A Winter to Remember – Here and Throughout The Region

Nial Moores, with special thanks to Yusuke Umegaki, February 8th 2013.

This is proving to be an exceptional winter for birds and birders here in the ROK. And thanks to blogs and regional list-servers we also already know that this is also a fascinating winter throughout much of Far East Asia.

Last autumn started with an irruption of Varied Tit Poecile varius, with birds on the move here, in Japan and into China   They were followed in October by record numbers of Yellow-bellied Tit Periparus venustulus in the ROK (see: https://www.birdskoreablog.org/?p=6337).  First recorded here as recently as October 2005, “Yellow-bellies” were found at multiple sites last autumn  – in Busan, in flocks on Gageo and other offshore islands, even reaching Jeju. It seemed almost inevitable that at least one would reach Japan this winter. And as reported by Yusuke Umegaki, Yellow-bellied Tit was indeed found in Japan, with a First-winter male in Fukuoka (northern Kyushu) present since November 2012, and some other individuals also possibly still present in Kyushu.

In November and especially from December it then became the turn of winter finches like Pallas’s Rosefinch Carpodacus roseus and Eurasian Bullfinch Pyrrhula pyrrhula to arrive here in higher numbers than in any other recent winter. It seems that this has also been the case in parts of China too. A mail sent by well-known Beijing-based birder Jesper Hornskov to the Oriental Bird Club List-server on January 21st stated: “this winter offers outstanding chances to see Pallas’ Rosefinch within convenient reach of China’s capital NOT only relative to ‘at least the past 3-4 winters’ but in absolute terms. No doubt right now there are more around than two weeks ago, and very likely more than at any time for decades.”

Beijing also enjoyed its first record of Eurasian Bullfinch (with correspondence suggesting that the majority of records south from there probably refer to rosacea, as here in Korea).  A blogpost on bullfinches in Korea at that time (http://www.birdskorea.org/Birds/Identification/ID_Notes/BK-ID-Bullfinch.shtml) raised questions about identification and distribution and helped generate a series of helpful emails from Dr. Hiraoka Takashi (at the Yamashina Institute for Ornithology in Japan) and Vadim Ivushkin (in Irkutsk, Russia).  VI especially both challenged the taxonomy and distribution maps used (based on published English-language sources), but also offered some tentative, though ambiguous, support to the ID of one of the national Arboretum birds as a cineracea….The all-grey cineracea is a taxon (species according to Russian taxonomy, subspecies according to the IOC) that was last recorded in Korea way back in 1929 – in present day DPRK.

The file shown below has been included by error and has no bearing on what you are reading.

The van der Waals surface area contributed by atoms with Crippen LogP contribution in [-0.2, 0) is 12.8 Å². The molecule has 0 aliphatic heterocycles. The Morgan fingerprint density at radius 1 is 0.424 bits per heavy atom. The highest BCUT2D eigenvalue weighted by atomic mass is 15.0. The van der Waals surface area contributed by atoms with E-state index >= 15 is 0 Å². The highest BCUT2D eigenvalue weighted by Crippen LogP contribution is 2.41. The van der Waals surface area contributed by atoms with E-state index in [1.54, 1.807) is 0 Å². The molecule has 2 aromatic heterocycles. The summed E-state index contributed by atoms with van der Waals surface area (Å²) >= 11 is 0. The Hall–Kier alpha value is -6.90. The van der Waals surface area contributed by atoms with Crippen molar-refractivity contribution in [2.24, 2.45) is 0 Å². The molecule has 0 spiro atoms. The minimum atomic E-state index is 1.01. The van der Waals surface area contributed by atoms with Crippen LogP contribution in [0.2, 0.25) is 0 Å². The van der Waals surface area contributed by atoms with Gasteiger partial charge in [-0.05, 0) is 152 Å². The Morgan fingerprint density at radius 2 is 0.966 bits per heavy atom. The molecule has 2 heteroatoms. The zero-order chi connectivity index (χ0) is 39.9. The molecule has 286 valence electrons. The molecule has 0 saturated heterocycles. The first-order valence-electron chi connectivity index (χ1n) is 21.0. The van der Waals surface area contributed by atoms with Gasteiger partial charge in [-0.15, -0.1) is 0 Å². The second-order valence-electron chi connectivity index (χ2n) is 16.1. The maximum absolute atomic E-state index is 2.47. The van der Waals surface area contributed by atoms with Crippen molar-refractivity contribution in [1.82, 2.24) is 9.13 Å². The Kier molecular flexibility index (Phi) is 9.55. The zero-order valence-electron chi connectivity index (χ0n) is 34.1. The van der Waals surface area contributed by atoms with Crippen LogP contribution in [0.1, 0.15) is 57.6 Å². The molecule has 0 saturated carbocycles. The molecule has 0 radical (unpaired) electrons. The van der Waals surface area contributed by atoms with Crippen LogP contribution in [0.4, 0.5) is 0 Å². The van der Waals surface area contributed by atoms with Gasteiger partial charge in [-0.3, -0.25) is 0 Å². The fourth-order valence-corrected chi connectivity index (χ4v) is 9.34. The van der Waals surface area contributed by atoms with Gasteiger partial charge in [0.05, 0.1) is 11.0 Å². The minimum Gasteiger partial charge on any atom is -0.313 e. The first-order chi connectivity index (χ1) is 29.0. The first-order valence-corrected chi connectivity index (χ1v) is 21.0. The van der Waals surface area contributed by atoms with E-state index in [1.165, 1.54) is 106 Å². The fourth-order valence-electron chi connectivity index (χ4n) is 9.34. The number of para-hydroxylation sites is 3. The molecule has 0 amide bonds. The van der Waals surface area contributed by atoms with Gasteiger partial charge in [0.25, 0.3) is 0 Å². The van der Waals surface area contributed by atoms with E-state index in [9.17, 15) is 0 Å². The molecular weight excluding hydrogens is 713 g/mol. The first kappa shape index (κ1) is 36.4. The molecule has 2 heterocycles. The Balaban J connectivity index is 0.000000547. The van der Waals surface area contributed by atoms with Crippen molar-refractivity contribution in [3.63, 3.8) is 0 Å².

If such exceptional records were not enough, since late January there have also been no fewer than three national firsts (or near-firsts) in the ROK – with these species apparently coming to us from vastly different directions.  The Gangwon Bearded Vulture Gypaetus barbatus came from somewhere to the west (Mongolia?); the Seoul Black-winged Kite Elanus caeruleus from somewhere to the south or southwest of the Korean Peninsula; and the Sokcho Bufflehead Bucephala albeola came to us originally from North America, far to the north-east.   

It is worth noting here too that the ROK is not alone in adding a new American duck species to the national list this winter. In Mid-December, Paul Holt found both American Wigeon Anas americana and Redhead Aythya americana in Jiangsu Province, near-first and first national records respectively for China (via his post to the OBC Listserver).  While American Wigeon is an annual winter visitor here, we are not aware of any adequately-documented records of Redhead in the ROK (despite the multiple claims during the annual Ministry of Environment Winter Census!). There must be a reasonable chance, however, that this Chinese Redhead will migrate back north-east through Korea this spring. Will someone be lucky (and skilled!) enough to find it?

Meanwhile, another American species – this time a gull – just made it all the way south to the Philippines.  According to Des Allen, the Philippine’s first Laughing Gull Leucophaeus atricilla was found by Rob Hutchinson on about February 4